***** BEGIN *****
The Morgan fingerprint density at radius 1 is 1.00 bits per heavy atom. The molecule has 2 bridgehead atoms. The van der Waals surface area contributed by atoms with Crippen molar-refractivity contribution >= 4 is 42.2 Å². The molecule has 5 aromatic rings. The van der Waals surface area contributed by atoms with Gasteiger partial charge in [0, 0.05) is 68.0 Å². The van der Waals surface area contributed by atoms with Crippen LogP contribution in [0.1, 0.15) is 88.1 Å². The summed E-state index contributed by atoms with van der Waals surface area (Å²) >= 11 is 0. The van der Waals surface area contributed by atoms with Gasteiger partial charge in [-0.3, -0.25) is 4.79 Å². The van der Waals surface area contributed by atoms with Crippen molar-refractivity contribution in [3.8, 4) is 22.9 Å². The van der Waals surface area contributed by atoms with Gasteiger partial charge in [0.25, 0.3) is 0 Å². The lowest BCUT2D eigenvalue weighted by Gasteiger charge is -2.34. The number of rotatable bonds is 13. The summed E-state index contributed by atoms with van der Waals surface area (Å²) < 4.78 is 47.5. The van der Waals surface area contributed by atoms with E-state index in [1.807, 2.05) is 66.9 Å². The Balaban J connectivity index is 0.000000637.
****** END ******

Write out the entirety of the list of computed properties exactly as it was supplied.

The Morgan fingerprint density at radius 1 is 1.00 bits per heavy atom. The molecule has 2 bridgehead atoms. The van der Waals surface area contributed by atoms with Crippen molar-refractivity contribution >= 4 is 42.2 Å². The molecule has 5 aromatic rings. The van der Waals surface area contributed by atoms with Gasteiger partial charge in [0, 0.05) is 68.0 Å². The van der Waals surface area contributed by atoms with Crippen LogP contribution in [0.1, 0.15) is 88.1 Å². The summed E-state index contributed by atoms with van der Waals surface area (Å²) >= 11 is 0. The van der Waals surface area contributed by atoms with Gasteiger partial charge in [-0.3, -0.25) is 4.79 Å². The van der Waals surface area contributed by atoms with Crippen molar-refractivity contribution in [3.8, 4) is 22.9 Å². The van der Waals surface area contributed by atoms with Gasteiger partial charge in [0.25, 0.3) is 0 Å². The lowest BCUT2D eigenvalue weighted by Gasteiger charge is -2.34. The number of rotatable bonds is 13. The summed E-state index contributed by atoms with van der Waals surface area (Å²) < 4.78 is 47.5. The van der Waals surface area contributed by atoms with E-state index in [1.807, 2.05) is 66.9 Å². The Balaban J connectivity index is 0.000000637.